A selection of health policy stories from New York, Connecticut and Minnesota.
The New York Times: Medicaid Shift Fuels Rush For Profitable Clients
When Hurricane Sandy flooded two adult homes in Queens, hundreds of disabled, elderly or mentally ill residents were caught in the surge. After weeks in public shelters, they were bused, over their objections, to a dilapidated four-story building called King’s Hotel, in a crime-ridden section of Brooklyn. Many had not showered in days. Crammed three cots to a room, they lacked basics like clean underwear. But in the parallel universe of New York’s redesigned Medicaid program, they represented a gold mine (Bernstein, 5/8).
Kaiser Health News: Cops In Conn. Train In Mental Health 101 Class
How do you tell the difference between someone who needs to be taken to jail and someone who needs to be taken to the hospital? That’s a big concern in Connecticut, where the intersection of law enforcement and mental health has been a huge issue since the Sandy Hook Elementary School shootings in Newtown in 2012 (Cohen, 5/8).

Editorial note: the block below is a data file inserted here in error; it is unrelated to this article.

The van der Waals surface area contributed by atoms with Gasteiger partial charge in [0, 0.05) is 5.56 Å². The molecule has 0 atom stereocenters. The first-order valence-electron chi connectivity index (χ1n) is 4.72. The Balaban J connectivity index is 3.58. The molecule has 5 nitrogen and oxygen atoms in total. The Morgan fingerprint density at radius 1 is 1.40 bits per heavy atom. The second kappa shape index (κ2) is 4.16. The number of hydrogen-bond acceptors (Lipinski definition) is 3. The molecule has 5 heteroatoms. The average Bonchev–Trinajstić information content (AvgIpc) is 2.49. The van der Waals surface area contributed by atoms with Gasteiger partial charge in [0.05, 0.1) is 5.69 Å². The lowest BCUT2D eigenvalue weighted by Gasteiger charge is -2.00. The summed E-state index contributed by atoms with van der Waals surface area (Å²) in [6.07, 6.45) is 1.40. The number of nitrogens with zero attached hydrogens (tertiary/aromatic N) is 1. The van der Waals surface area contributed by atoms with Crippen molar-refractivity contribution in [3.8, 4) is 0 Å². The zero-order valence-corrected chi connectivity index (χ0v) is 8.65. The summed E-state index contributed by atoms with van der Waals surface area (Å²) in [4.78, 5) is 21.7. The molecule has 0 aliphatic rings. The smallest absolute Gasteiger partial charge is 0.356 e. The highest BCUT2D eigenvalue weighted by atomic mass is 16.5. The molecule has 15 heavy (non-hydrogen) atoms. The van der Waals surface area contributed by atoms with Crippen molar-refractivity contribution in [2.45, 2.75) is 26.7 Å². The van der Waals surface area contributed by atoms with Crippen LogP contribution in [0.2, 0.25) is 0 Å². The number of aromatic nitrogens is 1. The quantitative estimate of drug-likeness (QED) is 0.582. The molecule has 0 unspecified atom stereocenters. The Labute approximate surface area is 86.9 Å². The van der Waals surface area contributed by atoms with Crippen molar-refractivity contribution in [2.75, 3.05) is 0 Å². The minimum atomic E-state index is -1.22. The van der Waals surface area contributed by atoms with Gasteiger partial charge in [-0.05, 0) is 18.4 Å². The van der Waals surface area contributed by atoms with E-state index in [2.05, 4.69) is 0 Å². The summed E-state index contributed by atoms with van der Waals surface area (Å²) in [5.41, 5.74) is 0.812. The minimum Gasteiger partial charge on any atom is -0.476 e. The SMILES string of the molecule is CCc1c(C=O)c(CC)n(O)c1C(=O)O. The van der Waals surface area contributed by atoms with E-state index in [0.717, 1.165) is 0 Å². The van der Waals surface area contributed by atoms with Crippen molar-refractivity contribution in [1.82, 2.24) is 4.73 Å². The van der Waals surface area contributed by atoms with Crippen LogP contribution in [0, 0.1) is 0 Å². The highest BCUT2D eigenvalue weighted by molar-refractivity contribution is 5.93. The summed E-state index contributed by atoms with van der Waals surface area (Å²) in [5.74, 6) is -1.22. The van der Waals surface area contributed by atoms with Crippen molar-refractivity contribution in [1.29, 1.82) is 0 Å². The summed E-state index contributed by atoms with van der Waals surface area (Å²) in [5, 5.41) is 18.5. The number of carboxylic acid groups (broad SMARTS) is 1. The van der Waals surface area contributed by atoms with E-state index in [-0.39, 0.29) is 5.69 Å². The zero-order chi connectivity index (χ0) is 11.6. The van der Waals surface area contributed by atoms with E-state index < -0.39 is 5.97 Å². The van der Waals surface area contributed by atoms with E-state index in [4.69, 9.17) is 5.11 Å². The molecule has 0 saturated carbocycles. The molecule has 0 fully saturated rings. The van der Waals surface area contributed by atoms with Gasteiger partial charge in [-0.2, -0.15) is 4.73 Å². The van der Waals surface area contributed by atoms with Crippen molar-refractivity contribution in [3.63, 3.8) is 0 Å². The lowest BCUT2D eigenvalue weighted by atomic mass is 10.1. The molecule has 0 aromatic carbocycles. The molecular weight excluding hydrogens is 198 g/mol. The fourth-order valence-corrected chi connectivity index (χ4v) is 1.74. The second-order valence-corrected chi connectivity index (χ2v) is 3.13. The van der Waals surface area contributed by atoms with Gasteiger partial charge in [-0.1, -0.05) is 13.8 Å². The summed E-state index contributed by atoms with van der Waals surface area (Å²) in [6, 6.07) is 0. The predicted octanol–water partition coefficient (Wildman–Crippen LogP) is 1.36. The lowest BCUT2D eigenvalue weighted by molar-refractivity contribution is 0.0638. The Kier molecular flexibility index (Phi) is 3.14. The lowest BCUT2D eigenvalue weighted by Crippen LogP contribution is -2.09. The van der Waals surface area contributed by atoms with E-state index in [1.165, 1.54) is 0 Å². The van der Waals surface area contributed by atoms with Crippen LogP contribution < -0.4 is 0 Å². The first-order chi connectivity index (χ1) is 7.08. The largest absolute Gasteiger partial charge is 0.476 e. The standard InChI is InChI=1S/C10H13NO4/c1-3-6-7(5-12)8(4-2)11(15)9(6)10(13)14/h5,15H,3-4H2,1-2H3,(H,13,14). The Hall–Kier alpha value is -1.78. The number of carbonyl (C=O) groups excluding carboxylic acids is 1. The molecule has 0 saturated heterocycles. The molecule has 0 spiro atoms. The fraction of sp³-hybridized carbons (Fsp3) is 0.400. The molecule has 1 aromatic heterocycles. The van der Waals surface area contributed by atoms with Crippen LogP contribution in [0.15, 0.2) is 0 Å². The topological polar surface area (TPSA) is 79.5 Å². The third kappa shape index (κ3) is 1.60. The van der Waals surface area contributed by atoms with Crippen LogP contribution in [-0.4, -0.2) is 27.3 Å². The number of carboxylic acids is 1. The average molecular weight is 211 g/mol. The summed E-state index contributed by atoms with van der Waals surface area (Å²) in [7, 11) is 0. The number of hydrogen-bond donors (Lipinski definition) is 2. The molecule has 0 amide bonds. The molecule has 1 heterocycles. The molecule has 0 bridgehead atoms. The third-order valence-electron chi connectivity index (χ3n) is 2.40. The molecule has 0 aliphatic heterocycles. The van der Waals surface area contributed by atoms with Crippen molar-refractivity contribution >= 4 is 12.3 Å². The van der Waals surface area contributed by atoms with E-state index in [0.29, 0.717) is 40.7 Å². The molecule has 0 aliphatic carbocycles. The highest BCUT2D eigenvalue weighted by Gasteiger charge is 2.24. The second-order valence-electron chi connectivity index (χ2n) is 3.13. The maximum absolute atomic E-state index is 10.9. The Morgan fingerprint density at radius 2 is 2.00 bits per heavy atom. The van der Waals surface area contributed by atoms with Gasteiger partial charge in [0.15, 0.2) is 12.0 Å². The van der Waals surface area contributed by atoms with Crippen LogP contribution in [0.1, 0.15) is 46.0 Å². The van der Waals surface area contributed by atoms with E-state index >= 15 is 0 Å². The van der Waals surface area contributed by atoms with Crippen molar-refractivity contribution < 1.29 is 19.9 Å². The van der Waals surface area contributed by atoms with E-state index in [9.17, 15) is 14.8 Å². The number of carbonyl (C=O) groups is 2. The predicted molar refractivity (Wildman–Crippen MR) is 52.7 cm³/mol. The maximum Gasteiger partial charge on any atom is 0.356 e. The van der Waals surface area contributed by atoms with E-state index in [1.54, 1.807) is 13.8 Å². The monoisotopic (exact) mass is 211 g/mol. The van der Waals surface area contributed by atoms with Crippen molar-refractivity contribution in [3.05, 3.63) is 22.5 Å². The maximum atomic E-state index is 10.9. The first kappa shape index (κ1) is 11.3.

The Pioneer Press: $45M State Grant Brings Mental Health Outreach To Schools
Any day of the week at Edison High School in Minneapolis, lead therapist Jennifer Ramji could encounter a student who lost a loved one, recently became homeless or is simply having a bad day. If Ramji and her staff can provide those students with convenient, in-school mental health care, they are less likely to miss class and have disciplinary problems and are more likely to graduate. On Thursday, top state health, education and human services leaders visited Edison to celebrate $45 million in new state funding to create more programs like the collaborative. The five-year grant will fund 36 mental health organizations' work in about 800 schools across 257 districts to reach about 35,000 students statewide by 2018 (Magen, 5/8).
The CT Mirror: For-Profit Hospital Deal Gets Done. Then, Doubts Behind The Scenes
Late Wednesday night, lawmakers managed to accomplish something many doubted would be possible: Crafting a compromise that could clear the way for four Connecticut hospitals to be acquired by a for-profit company, in a way that would mollify both unions critical of the transactions and hospitals wary of additional state oversight. The measure cleared the House and Senate by wide margins. Union leaders supported the deal. Hospital lobbyists looked pleased. But for some legislators key to the deal, any sense of celebration after the deal was short-lived (Becker, 5/9).